Reactions to a Diagnosis of Cancer (Part 2)

Dr. Rick Wirtz Health Guide
  • Last week, in an attempt to address a question that a colleague of mine posed, I wrote about just a few of the factors that may cause someone to not want to talk about their illness and their thoughts and feelings about the process of testing, diagnosis, and treatment. If you missed it, you might want to go back and take a look before you read on.

    As I pointed, not talking may be a way for the person with the disease to manage or control their own feelings. However, not talking may also be the only way that the individual believes they can protect those around them. If they do not share their fear, pain, sadness, anger, etc. then they may be able to reduce the amount of worry and concern that their family or friends feel.
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    As irrational as it may seem to some of us, individuals who have been diagnosed with cancer or other life threatening illnesses sometimes feel guilty for “putting their family through all this”, as if they had somehow chosen to get sick.

    In a related fashion, not talking may also be self protective because the person with the illness won’t have to see their own distress reflected in the eyes of those they love. It can create a very helpless feeling for the person suffering with the illness to know that there is little that they can really do to stop the worrying and pain of someone they love.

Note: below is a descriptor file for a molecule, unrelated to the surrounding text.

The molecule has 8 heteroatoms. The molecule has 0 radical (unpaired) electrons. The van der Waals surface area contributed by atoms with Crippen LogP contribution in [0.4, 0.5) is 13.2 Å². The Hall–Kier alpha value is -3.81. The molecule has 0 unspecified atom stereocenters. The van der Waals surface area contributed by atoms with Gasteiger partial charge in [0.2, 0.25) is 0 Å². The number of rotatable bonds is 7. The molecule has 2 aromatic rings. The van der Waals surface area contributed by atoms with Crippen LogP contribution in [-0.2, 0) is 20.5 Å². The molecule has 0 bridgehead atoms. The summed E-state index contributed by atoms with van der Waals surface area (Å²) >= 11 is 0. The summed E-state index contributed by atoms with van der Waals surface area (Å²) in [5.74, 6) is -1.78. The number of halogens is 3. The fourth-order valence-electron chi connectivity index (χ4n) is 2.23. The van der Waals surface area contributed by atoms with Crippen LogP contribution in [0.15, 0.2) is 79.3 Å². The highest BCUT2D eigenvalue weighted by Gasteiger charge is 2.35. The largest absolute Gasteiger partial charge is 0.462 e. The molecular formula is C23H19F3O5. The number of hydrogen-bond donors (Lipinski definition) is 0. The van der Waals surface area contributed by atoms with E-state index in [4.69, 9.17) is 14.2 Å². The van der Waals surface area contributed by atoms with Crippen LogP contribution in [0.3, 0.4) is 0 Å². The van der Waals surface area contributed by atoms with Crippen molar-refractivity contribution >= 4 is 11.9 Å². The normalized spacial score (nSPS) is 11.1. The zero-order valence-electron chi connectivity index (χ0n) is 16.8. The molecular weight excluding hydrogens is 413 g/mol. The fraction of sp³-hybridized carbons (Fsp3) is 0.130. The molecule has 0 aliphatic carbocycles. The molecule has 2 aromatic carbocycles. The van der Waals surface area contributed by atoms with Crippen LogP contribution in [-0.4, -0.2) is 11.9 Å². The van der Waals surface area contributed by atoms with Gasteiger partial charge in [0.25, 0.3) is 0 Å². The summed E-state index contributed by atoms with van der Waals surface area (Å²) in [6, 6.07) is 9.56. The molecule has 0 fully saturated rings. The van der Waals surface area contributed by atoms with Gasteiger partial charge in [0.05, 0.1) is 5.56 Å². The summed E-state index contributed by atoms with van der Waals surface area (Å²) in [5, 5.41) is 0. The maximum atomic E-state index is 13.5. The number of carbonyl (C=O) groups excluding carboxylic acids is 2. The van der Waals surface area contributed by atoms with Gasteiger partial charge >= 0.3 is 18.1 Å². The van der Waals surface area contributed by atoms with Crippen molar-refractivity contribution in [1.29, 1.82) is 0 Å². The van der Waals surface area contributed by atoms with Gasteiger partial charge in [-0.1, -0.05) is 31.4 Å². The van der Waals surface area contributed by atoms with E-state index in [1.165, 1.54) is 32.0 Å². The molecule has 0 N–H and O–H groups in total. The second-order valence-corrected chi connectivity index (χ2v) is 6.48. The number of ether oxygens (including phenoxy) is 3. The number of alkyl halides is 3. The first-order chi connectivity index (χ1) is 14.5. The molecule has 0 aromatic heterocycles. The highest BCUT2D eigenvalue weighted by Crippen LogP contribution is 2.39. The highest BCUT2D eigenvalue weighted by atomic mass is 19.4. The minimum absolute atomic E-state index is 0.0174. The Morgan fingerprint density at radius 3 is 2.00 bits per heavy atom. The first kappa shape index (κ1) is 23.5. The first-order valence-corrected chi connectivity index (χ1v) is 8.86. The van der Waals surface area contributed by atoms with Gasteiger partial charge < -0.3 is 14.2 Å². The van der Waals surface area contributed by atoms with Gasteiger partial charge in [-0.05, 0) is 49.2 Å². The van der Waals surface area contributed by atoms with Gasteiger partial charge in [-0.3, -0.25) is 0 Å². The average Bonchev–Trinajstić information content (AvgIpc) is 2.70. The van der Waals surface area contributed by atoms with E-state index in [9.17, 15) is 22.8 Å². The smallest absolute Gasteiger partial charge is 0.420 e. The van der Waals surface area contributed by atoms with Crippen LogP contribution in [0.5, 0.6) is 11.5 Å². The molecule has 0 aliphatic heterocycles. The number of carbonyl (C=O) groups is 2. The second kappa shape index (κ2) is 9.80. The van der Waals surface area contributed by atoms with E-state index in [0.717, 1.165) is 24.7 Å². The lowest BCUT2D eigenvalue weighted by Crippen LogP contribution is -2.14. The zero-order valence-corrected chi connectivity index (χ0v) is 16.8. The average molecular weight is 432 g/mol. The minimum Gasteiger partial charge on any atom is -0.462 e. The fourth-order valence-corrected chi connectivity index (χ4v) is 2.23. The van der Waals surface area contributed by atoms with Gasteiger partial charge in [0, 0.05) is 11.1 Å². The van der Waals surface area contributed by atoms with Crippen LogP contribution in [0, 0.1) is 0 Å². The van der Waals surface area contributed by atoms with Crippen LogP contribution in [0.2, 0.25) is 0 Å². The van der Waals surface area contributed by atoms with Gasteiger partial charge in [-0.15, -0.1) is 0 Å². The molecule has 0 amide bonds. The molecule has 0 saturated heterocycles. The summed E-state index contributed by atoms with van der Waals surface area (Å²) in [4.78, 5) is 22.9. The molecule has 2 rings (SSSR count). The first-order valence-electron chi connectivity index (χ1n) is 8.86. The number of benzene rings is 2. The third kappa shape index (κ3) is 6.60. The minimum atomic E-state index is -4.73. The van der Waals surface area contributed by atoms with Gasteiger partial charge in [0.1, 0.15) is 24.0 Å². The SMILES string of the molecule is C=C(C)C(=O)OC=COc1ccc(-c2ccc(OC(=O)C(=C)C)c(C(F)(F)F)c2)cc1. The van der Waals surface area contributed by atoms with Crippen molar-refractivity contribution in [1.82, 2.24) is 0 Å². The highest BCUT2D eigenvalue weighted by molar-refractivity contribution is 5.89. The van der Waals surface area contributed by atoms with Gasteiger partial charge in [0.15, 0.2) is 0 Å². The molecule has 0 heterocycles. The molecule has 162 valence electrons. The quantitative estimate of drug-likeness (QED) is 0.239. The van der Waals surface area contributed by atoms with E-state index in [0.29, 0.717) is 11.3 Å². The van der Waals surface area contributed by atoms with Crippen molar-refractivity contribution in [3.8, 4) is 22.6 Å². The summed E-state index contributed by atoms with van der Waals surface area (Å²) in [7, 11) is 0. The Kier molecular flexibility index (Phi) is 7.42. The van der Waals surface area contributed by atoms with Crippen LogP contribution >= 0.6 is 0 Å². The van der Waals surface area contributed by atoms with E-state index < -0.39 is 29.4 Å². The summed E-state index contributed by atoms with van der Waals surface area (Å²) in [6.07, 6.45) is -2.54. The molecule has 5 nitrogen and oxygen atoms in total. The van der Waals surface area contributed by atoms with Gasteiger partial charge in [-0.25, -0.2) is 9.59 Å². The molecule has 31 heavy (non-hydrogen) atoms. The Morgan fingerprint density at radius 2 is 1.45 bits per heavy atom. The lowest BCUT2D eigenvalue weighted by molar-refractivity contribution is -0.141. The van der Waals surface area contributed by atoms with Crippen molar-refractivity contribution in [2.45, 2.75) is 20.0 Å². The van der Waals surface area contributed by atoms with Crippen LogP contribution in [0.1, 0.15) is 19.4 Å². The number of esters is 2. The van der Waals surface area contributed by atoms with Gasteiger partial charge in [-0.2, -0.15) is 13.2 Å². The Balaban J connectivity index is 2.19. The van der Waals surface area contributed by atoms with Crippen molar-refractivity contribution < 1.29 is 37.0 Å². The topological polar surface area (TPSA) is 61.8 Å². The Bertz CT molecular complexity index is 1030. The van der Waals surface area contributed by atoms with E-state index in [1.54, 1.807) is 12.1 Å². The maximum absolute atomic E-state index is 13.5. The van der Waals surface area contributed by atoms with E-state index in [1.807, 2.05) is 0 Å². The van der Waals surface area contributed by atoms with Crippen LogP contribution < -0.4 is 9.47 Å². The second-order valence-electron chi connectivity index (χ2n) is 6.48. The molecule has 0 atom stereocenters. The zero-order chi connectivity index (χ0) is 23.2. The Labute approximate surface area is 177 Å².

Obviously, depression is also another major possibility that may explain the lack of talking. When I use the term depression in this way I am not referring to the expectable feelings of sadness that being diagnosed with a life threatening illness can create. In this case, I am referring to the whole collection of signs and symptoms that must be present for at least two weeks before a diagnosis is made.

    When a person is suffering from severe major depression they typically withdraw from others and communicate very minimally about everything. Their energy level is very depleted as is their motivation and ability to consider the thoughts and feelings of others. As you can see, it should be fairly easy to tell if your friend or loved one is simply refraining from talking for the reasons cited above or if they may be suffering from clinical depression.

    Next week I’ll finish up with this topic by discussing how you can address some of the reasons described in this and last week’s blog.
Published On: December 15, 2006